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The Boston Red Sox’s Jon Lester Remembers His Most Memorable Moment in Baseball


Editor’s Note: Mossy Oak is more than a camouflage, hunting, wildlife management and rural properties company. Mossy Oak is made up of some of the best people in the world. This week you’ll meet 29-year old Jon Lester from Washington State, who was drafted by the Boston Red Sox in 2002 at only age 18, and who spent 4 years in the minor leagues and then went to the big leagues in 2006. Lester is currently one of the best left-handed pitchers in the sport of baseball, is starting for the Boston Red Sox and has the best record in baseball for 2013. Lester, a Mossy Oak Pro Staffer, also is a hunter, a cancer survivor and a family man. 

My team, the Boston Red Sox, was playing the Colorado Rockies in 2007. I was 23-years old and only had been playing in the big leagues for a year. Our team had a great season. I was called up to pitch the fourth and final game of the World Series. Our team was up 3 games to 0. This could be the game that would determine whether or not we were the World Champions in baseball. We had to win this game to win the World Series. 

As I walked to the mound to throw the first ball of the game, the crowd noise, my realization that I would be on TV transmitted around the world and my team had all its fans and their hopes of winning the World Series resting on my shoulders, I had a lot of nerves, emotion and butterflies in my stomach. As I took that long walk to the pitcher’s mound, I couldn’t believe how wild the crowd was. So-many people were packed in the bleachers that I just took a moment to look around and study the landscape. This game was the first time. I ever had played in the Rockies stadium at Coors Field. I wanted to soak in the landscape, the crowd and the importance of this game. After about 30 or 45 seconds of thinking about what was about to happen, I knew I had to change my focus to the catcher’s mitt, the signals he would call and the batter I was about to face.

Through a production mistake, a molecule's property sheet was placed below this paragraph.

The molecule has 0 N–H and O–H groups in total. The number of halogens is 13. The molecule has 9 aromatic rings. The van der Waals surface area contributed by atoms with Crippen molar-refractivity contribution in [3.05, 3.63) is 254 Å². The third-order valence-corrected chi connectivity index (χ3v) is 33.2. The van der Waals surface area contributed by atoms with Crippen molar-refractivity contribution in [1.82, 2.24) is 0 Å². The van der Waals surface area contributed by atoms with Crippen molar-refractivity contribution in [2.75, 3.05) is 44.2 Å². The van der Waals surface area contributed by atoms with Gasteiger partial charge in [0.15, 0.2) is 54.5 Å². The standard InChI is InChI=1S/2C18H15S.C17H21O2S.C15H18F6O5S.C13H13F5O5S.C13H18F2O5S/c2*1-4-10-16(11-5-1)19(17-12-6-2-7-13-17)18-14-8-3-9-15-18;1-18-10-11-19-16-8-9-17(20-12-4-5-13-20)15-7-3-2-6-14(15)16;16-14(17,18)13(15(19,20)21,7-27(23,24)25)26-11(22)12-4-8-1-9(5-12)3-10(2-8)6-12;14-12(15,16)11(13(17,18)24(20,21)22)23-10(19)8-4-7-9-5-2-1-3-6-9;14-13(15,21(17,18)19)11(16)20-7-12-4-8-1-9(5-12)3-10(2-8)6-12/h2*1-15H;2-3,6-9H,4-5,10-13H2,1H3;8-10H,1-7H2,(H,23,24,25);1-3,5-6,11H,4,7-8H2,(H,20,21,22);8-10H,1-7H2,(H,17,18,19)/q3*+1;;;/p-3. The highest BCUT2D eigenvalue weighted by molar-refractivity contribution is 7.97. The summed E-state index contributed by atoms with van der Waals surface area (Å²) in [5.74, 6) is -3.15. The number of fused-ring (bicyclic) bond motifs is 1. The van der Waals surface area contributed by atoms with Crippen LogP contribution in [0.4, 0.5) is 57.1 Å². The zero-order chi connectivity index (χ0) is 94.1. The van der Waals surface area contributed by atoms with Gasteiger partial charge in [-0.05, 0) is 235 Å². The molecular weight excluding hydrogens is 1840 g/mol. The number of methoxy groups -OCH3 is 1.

Lester2_llThere is almost a straight wire mentally between the pitcher and the catcher, mentally discussing how we are going to try to get this batter to strike out right now. The term we use for blocking-out the world and only concentrating on the catcher, the batter and the pitch you are about to throw is called, “getting up to game speed”. When I’m up to game speed, I don’t hear the crowd; I don’t hear the noise; and I’m in a silent tunnel. The one I’m communicating with is the catcher, and we never speak a word. If you can’t get up to game speed, and you’re a pitcher, you’ll have a short night and be replaced on the mound. When I’m on the mound, I’ve learned to focus only on the pitch I am about to throw to the catcher and the batter and getting the batter in the batter’s box out. That same kind of focus is required when you have a big deer in close. You have to concentrate on the spot and make sure you go through your shot sequence perfectly, and you have to deliver the arrow with a smooth release. 

I was fortunate to have great baseball players like Curt Schilling, Josh Beckett, Tim Wakefield, Mike Schinland work with me and to have Jason Varitek as my catcher, which took a lot of pressure off me as a young pitcher. All these players and many more taught me how to control my focus. I often would ask, “What do you guys think about when you are on the mound?” They would tell me how they got focused, and through trial and error I learned how to get my focus. 

For more information on Jon Lester, CLICK HERE.

Day 1: Jon Lester - My Most Memorable Hunting Moment 

Tomorrow: The Boston Red Sox’s Jon Lester - the Moment of Truth and the Perfect Game

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